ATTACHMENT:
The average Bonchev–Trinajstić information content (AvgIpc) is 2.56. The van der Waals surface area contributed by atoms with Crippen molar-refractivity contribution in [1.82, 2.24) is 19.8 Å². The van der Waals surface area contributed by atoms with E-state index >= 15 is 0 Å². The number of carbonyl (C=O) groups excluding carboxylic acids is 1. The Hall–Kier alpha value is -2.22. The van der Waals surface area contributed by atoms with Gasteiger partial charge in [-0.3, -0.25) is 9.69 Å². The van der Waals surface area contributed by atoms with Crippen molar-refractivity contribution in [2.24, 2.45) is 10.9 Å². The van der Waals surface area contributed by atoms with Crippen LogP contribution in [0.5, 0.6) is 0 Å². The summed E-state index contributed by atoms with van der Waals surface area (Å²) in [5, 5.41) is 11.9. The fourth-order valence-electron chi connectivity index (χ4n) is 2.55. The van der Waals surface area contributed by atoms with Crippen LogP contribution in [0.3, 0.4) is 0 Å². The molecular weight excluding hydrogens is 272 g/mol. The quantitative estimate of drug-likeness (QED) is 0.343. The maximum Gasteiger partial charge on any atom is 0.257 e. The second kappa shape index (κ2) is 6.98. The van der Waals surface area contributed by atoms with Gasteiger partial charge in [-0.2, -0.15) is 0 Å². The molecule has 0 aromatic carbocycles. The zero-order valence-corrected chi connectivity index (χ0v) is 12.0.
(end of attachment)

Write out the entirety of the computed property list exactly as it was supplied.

The average Bonchev–Trinajstić information content (AvgIpc) is 2.56. The van der Waals surface area contributed by atoms with Crippen molar-refractivity contribution in [1.82, 2.24) is 19.8 Å². The van der Waals surface area contributed by atoms with E-state index >= 15 is 0 Å². The number of carbonyl (C=O) groups excluding carboxylic acids is 1. The Hall–Kier alpha value is -2.22. The van der Waals surface area contributed by atoms with Gasteiger partial charge in [-0.3, -0.25) is 9.69 Å². The van der Waals surface area contributed by atoms with Crippen molar-refractivity contribution in [2.24, 2.45) is 10.9 Å². The van der Waals surface area contributed by atoms with Crippen LogP contribution in [0.5, 0.6) is 0 Å². The summed E-state index contributed by atoms with van der Waals surface area (Å²) in [5, 5.41) is 11.9. The fourth-order valence-electron chi connectivity index (χ4n) is 2.55. The van der Waals surface area contributed by atoms with Crippen LogP contribution in [0.3, 0.4) is 0 Å². The molecular weight excluding hydrogens is 272 g/mol. The quantitative estimate of drug-likeness (QED) is 0.343. The maximum Gasteiger partial charge on any atom is 0.257 e. The second kappa shape index (κ2) is 6.98. The van der Waals surface area contributed by atoms with Gasteiger partial charge in [-0.2, -0.15) is 0 Å². The molecule has 0 aromatic carbocycles. The zero-order valence-corrected chi connectivity index (χ0v) is 12.0.